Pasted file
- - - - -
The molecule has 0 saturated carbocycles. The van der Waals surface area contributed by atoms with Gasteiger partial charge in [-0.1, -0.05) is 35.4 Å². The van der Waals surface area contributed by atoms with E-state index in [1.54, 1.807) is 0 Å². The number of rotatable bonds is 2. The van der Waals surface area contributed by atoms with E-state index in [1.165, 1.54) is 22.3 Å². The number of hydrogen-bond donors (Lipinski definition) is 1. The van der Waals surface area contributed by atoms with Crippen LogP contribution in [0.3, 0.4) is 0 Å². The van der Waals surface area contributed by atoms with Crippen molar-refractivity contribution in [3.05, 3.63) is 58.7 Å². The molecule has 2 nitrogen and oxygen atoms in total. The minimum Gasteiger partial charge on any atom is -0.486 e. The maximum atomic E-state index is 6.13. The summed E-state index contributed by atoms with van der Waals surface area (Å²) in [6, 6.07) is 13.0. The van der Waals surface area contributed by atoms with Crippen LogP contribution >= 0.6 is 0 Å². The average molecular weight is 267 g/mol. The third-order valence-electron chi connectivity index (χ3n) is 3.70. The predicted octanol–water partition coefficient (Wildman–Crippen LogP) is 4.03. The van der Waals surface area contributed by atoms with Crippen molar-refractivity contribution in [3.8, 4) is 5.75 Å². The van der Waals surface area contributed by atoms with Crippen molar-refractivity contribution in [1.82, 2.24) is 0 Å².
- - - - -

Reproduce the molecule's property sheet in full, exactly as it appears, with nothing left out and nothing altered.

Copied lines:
The molecule has 0 saturated carbocycles. The van der Waals surface area contributed by atoms with Gasteiger partial charge in [-0.1, -0.05) is 35.4 Å². The van der Waals surface area contributed by atoms with E-state index in [1.54, 1.807) is 0 Å². The number of rotatable bonds is 2. The van der Waals surface area contributed by atoms with E-state index in [1.165, 1.54) is 22.3 Å². The number of hydrogen-bond donors (Lipinski definition) is 1. The van der Waals surface area contributed by atoms with Crippen LogP contribution in [0.3, 0.4) is 0 Å². The van der Waals surface area contributed by atoms with Crippen molar-refractivity contribution in [3.05, 3.63) is 58.7 Å². The molecule has 2 nitrogen and oxygen atoms in total. The minimum Gasteiger partial charge on any atom is -0.486 e. The maximum atomic E-state index is 6.13. The summed E-state index contributed by atoms with van der Waals surface area (Å²) in [6, 6.07) is 13.0. The van der Waals surface area contributed by atoms with Crippen LogP contribution >= 0.6 is 0 Å². The average molecular weight is 267 g/mol. The third-order valence-electron chi connectivity index (χ3n) is 3.70. The predicted octanol–water partition coefficient (Wildman–Crippen LogP) is 4.03. The van der Waals surface area contributed by atoms with Crippen molar-refractivity contribution in [3.8, 4) is 5.75 Å². The van der Waals surface area contributed by atoms with Crippen molar-refractivity contribution in [1.82, 2.24) is 0 Å².